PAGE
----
In this section, it was researched whether or not MO index leads to temperature differences in the winter season and precipitation differences in the summer season. In this context, differences between temperature values which are based on MOI ≤ −0.5 (negative phase) and temperature values which are based on MOI > −0.5 were calculated. First, it was found that winter temperature values for MOIGL ≤ −0.5 were higher than the winter temperature values for MOIGL > −0.5. According to Figure 13, there was no discernable temperature difference in the Thrace part of Marmara, whereas in the other parts of Marmara temperature differences varied between 0.2 °C and 0.9 °C. The winter temperature difference is high and these variations are generally between 0.5 °C and 1.1 °C in the Aegean region. The temperature difference is also remarkable and changes between 1.1 °C and 1.5 °C in the central Anatolia region. Temperature variations are lower throughout the Black Sea coast than the internal parts of the Black Sea region. In the southern regions of Turkey, the temperature difference which arises from MOIGL is usually between 0.4 °C and 0.7 °C. The most significant winter temperature difference was obtained in eastern Anatolia. For instance, the temperature difference is 2.4 °C in Ağrı, 2.2 °C in Muş, 1.9 °C in Erzurum, and 1.8 °C in Ardahan. As can be understood from Figure 13, the winter temperature difference is remarkable in the continental regions in proportion to coastal parts of Turkey. These results point out clearly important decreases in winter temperature as the value of MOIGL increases. Furthermore, this is also compatible with the results of the correlation analysis which was carried out between the winter mean temperature and MOIGL. It was obtained that winter temperature for MOIAC ≤ −0.5 is higher than the winter temperature for MOIAC > −0.5. Accordingly, the winter temperature difference is considerable in the terrestrial parts of Turkey in comparison with the coastal regions. Similar to the link between winter temperature and MOIGL, the winter temperature difference based on MOIAC is high in central and eastern Anatolia. In these regions, temperature difference approaches 2 °C and even exceeds 2 °C in some parts, as seen in Figure 14.

Figure 13

Differences between temperature values under the effect of negative MOIGL (MOIGL ≤ −0.5) and MOIGL > −0.5 throughout Turkey for the winter season.

Figure 13

Differences between temperature values under the effect of negative MOIGL (MOIGL ≤ −0.5) and MOIGL > −0.5 throughout Turkey for the winter season.

Figure 14

Differences between temperature values under the effect of negative MOIAC (MOIAC ≤ −0.5) and MOIAC > −0.5 throughout Turkey for the winter season.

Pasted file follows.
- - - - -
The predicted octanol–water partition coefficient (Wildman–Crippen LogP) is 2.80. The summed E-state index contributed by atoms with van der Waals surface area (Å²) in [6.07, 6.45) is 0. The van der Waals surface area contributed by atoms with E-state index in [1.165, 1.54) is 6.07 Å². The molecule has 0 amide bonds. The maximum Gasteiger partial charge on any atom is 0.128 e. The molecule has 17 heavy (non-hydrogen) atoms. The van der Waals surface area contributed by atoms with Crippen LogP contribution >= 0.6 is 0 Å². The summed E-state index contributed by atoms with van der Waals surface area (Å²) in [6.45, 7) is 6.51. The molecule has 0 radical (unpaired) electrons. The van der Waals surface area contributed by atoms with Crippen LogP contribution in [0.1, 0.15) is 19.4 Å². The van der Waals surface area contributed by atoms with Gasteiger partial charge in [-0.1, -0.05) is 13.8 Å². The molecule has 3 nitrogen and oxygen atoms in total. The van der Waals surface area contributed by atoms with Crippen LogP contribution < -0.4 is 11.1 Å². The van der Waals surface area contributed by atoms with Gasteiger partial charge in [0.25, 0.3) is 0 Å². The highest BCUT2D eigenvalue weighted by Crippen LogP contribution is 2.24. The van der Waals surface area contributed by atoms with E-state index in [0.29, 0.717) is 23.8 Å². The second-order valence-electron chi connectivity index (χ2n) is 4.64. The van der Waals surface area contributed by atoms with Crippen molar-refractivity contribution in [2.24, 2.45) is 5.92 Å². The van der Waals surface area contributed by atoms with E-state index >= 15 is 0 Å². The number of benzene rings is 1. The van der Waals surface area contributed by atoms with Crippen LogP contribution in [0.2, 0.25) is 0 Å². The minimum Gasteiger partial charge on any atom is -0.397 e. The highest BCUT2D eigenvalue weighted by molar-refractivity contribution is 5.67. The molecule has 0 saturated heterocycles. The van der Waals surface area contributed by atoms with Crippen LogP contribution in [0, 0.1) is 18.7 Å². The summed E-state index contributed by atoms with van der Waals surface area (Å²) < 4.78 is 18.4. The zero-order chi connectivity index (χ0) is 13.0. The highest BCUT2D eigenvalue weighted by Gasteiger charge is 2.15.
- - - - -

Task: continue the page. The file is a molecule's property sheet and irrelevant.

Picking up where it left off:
Figure 14

Differences between temperature values under the effect of negative MOIAC (MOIAC ≤ −0.5) and MOIAC > −0.5 throughout Turkey for the winter season.

To examine precipitation differences depending on the phases of MOI, precipitation values for MOI 0.5 (positive phase) and MOI < 0.5 were compared for the summer period. In relation to this, precipitation values for both MOI 0.5 and MOI < 0.5 were broken down to summer mean precipitation totals of respective stations. The obtained values were noted as z and are shown on the y-axis in Figures 15 and 16. After that, the significance of precipitation differences was evaluated according to the t-test as shown in Tables 3 and 4. In Figures 15 and 16 precipitation differences that belong to 30 stations were given for MOIGL and MOIAC, respectively. Even though the rainiest parts of Turkey during the summer season are mostly the northern coastal belt, some stations which belong to the continental regions were also preferred due to significant correlations. As can be seen in Figure 15, the precipitation values for MOIGL < 0.5 are higher than the precipitation values for MOIGL 0.5 for all the stations. As can be inferred from Table 3, precipitation differences are very significant, particularly in continental parts, at α = 0.01, whereas they are significant in coastal areas, mostly at α= 0.05 or 0.1. This could be related to the geographical features of Turkey and precipitation patterns which exhibit different characteristics from region to region. Similarly, the precipitation amount for MOIAC < 0.5 is higher than the precipitation amount for MOIAC 0.5 as seen in Figure 16. According to Table 4 precipitation differences are significant in terrestrial parts of Turkey at α= 0.01, generally. Nevertheless, in the majority of stations located in the coastal part of Turkey precipitation differences are largely not statistically significant. These results clearly reveal that significant reductions in summer precipitation could occur as the values of MOI increase. It can also be seen that these remarkable precipitation differences in the summer season are in accord with the results of correlation analysis between summer precipitation and MOI.